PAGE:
Two days working at the group home. Two days dissertating. Two days of homemaking and childcare.
One day called “Family Day” for me to be exhausted and for Attic Man, who has been caring for the Snapper all weekend, to race to school to catch up on work.
I can’t tell whether it’s ‘balanced’ or crazy, this radical, constant role-switching. The group home is two very long days in a row, but the other days are mixed up–one buried in books and writing with kisses at the door, one in pajamas until midmorning frantically trying to catch up on laundry and dishes, one back to the books, one morning at home followed by an afternoon at work. There are no transitions. I put on a hat and set off running.
Two times I am really, really tired: Thursday night, after we’ve all been away from home for 11 hours, and Sunday, after my two long shifts. Sunday is the bad one–I just can’t be needed any more, but there is a child and two dogs who have missed me, so that isn’t an option. I feel grateful for my life on dissertation days and to a certain extent on homemaking days, and for moments at the group home. I do not feel grateful when the exhaustion that has nipped at my heels all week finally catches up with me. I cry, pick fights, get despondent.
We tried something new yesterday that confirms to me that we have now entered the “chopped liver” phase of parenting which I believe is supposed to last until the child turns 35 or even 40. I have noticed that on daycare days our midday nurse is getting shorter and shorter, and that while morning drop-off goes quite well, pre-nap midday drop off does not. The Snapper is also taking soy milk well now. So I thought that although it has been a nice interlude for me and a chance to reconnect, it might no longer be worth it for the boy. So yesterday I dropped him off at 8 and didn’t return until 5. His teachers reported that he drank two whole sippy cups full of soy milk, and didn’t cry before or after his nap for the first time since starting daycare. He was happy to see me but didn’t act like I’d been gone for decades. I am happy for him but sad for me. We’re almost certainly entering a time of increased weaning, as we’ve never gone this long in the daytime without nursing (as for pumping, if I’m going to put up with the time loss and inconvenience I might as well nurse him–and no way can I pump enough to equal two sippy cups at this stage). I don’t think he’s ready to fully wean, thank goodness. I hope he continues to nurse for a good long time.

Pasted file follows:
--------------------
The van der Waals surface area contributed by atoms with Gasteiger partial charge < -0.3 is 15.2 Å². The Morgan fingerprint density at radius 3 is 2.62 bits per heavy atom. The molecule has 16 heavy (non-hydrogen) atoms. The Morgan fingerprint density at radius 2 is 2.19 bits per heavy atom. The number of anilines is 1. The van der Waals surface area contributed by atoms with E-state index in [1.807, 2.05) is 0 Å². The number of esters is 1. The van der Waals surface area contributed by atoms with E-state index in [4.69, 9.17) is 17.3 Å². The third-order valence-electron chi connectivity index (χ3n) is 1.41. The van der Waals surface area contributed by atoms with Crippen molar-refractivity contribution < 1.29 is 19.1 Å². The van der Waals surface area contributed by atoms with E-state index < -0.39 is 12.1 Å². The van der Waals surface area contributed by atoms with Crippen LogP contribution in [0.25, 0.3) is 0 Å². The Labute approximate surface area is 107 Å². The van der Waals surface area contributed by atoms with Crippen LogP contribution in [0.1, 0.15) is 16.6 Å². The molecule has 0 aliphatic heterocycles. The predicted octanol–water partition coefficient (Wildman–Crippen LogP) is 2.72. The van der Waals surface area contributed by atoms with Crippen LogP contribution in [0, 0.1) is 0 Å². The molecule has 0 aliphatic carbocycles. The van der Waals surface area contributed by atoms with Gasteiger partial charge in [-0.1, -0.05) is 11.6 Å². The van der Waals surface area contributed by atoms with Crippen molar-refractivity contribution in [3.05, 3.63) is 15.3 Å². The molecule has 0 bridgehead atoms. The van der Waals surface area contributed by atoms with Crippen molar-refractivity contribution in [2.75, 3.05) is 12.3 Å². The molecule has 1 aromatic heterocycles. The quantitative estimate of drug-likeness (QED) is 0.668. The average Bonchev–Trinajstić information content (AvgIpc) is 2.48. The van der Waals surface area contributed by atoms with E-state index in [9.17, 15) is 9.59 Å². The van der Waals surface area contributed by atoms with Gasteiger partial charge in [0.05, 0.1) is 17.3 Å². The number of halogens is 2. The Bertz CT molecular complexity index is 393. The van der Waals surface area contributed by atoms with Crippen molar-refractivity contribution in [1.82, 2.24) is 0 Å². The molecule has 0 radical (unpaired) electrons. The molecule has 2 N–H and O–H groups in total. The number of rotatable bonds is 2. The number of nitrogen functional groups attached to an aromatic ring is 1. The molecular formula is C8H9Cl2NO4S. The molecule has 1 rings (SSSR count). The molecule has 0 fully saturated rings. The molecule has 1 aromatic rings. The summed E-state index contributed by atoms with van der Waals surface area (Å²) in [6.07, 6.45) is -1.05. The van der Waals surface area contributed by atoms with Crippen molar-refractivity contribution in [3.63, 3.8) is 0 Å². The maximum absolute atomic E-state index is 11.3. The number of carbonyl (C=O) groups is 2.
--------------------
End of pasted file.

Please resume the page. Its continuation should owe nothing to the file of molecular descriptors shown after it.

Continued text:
At any rate I think this all means that he is nicely attached and emotionally doing quite well. This makes me pleased and proud as a parent, of course, but also a little sad that he doesn’t need me as much. I will probably be getting over this soon. I am already moving in that direction, especially since my productivity increased noticeably yesterday.